Research Question 3: Key Trends Driving Educational Technology Adoption

What trends do you expect to have a significant impact on the ways in which Scandinavian schools approach our core missions of teaching, learning, and creative inquiry?

INSTRUCTIONS: Enter your responses to the questions below. This is most easily done by moving your cursor to the end of the last item and pressing RETURN to create a new bullet point. Please include URLs whenever you can (full URLs will automatically be turned into hyperlinks; please type them out rather than using the linking tools in the toolbar).

Please "sign" your contributions by marking with the code of 4 tildes (~) in a row so that we can follow up with you if we need additional information or leads to examples- this produces a signature when the page is updated, like this: - Sam Sam Jul 1, 2013

NOTE: During the voting process, the Key Trends are sorted into three time-related categories:

Fast Trends
These are trends that are driving edtech adoption now, but will likely remain important for only next one to two years. Virtual Worlds was an example of a fast trend that swept up attention in 2007-8.

Mid-Range Trends
These trends will be important in decision-making for a longer term, and will likely continue to be a factor in decision-making for the next three to five years.

Long-Range Trends
These are trends that will continue to have impact on our decisions for a very long time. Many of them have been important for years, and continue to be so. These are the trends -- like mobile or social media -- that continue to develop in capability year over year.

As you review what others have written, please add your thoughts and comments as well.

Compose your new entries like this:

Trend Name
Add your ideas here with a few complete sentences of description including full URLs for references (e.g. http://horizon.nmc.org). And do not forget to sign your contribution with 4 ~ (tilde) characters!



Agile Approaches to Change
Whenever I'm running a project at my school we do it through agile http://en.wikipedia.org/wiki/Agile_software_development philosophy. It doesn't have to do with system development even, last semester we did our own live talk show from school which was created using the same project management concept. I think agile philosophy is a great way of creating things especially in schools since we have a lot of knowledge about how we need things to be but little time to write specifications or engage completely in one project. We still need to do our everyday job while developing new solutions and ways of doing things. Agile is a flexible, fast and knowledge based bottom-up process. The result that comes us fits the users' needs, not some administrators career. - martin.claesson martin.claesson Dec 4, 2014 - karinnygards karinnygards Dec 7, 2014 - peter.karlberg peter.karlberg Dec 7, 2014

Digital Delivery is Increasingly the Norm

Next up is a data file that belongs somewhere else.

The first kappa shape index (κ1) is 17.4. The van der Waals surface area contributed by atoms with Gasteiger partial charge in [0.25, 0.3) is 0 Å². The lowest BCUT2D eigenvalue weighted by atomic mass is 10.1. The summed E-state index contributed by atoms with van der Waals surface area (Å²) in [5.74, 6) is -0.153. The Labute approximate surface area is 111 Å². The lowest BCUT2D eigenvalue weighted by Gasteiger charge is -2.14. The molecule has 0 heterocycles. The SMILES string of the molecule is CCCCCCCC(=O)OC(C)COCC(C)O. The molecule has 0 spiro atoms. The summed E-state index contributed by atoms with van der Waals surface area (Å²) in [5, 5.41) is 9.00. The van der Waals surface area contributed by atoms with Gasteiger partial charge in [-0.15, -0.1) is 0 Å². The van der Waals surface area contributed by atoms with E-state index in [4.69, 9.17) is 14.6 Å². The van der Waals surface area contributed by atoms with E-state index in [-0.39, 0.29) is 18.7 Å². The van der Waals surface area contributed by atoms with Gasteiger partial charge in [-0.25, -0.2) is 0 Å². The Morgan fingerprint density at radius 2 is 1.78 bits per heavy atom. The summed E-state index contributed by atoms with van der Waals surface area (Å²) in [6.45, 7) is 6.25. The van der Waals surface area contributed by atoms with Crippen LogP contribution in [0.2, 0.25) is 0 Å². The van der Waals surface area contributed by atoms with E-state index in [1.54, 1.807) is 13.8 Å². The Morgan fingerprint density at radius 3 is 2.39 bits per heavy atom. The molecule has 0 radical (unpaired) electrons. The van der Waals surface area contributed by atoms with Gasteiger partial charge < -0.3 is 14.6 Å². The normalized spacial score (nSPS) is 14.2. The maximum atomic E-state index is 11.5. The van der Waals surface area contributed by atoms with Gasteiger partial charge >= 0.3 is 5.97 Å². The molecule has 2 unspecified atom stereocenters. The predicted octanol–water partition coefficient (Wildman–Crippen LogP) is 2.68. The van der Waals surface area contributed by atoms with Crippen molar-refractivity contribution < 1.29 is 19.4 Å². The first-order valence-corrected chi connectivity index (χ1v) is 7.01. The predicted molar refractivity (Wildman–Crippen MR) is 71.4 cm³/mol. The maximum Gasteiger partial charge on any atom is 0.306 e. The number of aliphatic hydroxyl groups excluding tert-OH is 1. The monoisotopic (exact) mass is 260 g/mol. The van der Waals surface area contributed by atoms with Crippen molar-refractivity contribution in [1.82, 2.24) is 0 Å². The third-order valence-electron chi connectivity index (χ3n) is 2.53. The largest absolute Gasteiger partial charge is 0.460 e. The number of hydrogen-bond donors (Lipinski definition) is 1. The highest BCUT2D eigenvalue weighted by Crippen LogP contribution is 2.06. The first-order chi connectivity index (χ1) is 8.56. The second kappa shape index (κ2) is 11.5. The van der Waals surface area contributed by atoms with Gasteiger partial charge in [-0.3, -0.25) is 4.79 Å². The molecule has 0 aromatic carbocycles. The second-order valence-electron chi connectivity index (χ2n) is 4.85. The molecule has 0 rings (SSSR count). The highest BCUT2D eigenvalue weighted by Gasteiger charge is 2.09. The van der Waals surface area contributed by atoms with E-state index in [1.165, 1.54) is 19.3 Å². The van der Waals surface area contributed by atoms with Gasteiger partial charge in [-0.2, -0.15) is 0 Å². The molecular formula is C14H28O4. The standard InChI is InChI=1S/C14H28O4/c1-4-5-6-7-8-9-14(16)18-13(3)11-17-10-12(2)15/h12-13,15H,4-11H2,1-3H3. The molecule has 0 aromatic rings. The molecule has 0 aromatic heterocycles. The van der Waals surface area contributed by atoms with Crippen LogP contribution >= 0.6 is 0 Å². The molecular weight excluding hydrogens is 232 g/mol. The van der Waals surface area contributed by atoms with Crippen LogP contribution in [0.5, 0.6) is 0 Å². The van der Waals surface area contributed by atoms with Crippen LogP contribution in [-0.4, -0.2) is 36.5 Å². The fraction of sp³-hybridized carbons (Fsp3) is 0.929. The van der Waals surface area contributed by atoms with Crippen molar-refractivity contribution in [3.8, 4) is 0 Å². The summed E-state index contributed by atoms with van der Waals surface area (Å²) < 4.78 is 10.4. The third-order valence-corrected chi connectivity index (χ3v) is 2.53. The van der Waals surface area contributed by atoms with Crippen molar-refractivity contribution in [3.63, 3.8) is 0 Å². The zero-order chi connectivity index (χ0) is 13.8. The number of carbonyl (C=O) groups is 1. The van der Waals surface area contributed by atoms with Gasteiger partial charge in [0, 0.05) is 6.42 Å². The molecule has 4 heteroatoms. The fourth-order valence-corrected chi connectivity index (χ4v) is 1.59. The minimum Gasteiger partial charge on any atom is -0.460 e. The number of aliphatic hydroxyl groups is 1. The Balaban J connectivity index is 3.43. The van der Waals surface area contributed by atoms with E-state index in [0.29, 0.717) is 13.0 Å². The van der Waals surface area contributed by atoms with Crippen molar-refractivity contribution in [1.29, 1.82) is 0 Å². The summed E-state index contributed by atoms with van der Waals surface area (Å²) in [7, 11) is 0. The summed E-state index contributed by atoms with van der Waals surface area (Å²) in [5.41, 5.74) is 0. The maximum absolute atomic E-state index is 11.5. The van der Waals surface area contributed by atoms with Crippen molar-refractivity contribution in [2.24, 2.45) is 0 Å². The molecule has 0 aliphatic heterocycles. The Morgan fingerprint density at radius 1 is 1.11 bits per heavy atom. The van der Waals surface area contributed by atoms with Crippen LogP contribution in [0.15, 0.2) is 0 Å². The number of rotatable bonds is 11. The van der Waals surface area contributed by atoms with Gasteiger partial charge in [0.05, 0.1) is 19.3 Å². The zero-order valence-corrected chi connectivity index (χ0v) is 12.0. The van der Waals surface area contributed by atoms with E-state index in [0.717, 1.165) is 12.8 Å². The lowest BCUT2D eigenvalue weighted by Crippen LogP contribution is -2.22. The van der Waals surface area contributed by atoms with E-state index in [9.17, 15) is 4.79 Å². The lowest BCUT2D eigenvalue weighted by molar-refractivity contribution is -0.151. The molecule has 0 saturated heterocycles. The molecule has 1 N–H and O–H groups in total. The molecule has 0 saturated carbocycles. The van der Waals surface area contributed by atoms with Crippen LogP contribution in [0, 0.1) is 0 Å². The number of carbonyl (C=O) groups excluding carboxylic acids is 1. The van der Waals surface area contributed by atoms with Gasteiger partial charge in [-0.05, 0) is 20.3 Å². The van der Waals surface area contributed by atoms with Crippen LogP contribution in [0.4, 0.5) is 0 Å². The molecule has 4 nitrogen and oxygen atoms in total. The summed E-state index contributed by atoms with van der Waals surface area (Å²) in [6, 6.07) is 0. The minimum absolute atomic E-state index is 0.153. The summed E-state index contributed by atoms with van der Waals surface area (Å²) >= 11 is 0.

Digital delivery will one day be the norm, resulting in less face-to-face interaction. The open source movement has yielded thousands of online educational resources and a growing number of educational entrepreneurs and startups whose primary role is to create and deliver digital content. With the rise of free services including TED talks, Wikipedia, the Khan Academy, and many others, schools continue to experience a paradigm shift in which online learning represents the intersection of formal and informal learning. Massive open online courses, for example, can be taken for credit or purely for new skill acquisition or curiosity sake. More and more, teachers are interacting with students through online discussion forums and by sharing video and audio recordings. Furthermore, students are increasingly at the helm of digital content creation, producing videos and other rich media.- lars.persen lars.persen Dec 1, 2014: Challenge: Norway's NDLA for Upper secondary Education has risen the question on free online content vs content publishers' licensed material. 18 of 19 counties (Upper secondary school owner) is funding free online content, which means that less of financing content goes back to publishers. Is this a problem for free market principles or simply an adjustment to the liberal sharing values of the internet? Several larger municipalities are currently working on the idea of copying this form of content funding to K-12 in a shared community online, although it is put on hold untill further legal clarifications are done. It is a challenge to ensure that Digital Delivery becomes the norm. It’s important to establish a culture where digital learning resources are just as natural to use as analog learning resources and where digital learning resources are an integrated part in teaching and education.- jakob.harder jakob.harder Dec 2, 2014 Agreed! - Sam Sam Dec 3, 2014 - stefan stefan Dec 3, 2014- jostein.kvisteroy jostein.kvisteroy Dec 7, 2014 - peter.karlberg peter.karlberg Dec 7, 2014 ¨¨¨¨I think there is still a strong textbook culture among Our Schools, and still some scepticism or resilience against digital Learning Resources.- oysteinjohannessen oysteinjohannessen Dec 4, 2014 - Ingunn.Bremnes.Stubdal Ingunn.Bremnes.Stubdal Dec 7, 2014 - stefan.reppe stefan.reppe Dec 7, 2014- jostein.kvisteroy jostein.kvisteroy Dec 7, 2014 - peter.karlberg peter.karlberg Dec 7, 2014 It is important to ask oneself. Why should digital delivery be the norm, not only establish this as an objective truth. I agree with Øystein that there still is a strong textbook culture, and could it be that the textbook has advantages compared to the digital delivery? Is hypertext always the best way to learn or could it be that strict focus to one subject without interference could be positive in any ways?- sven.o.brekke sven.o.brekke Dec 4, 2014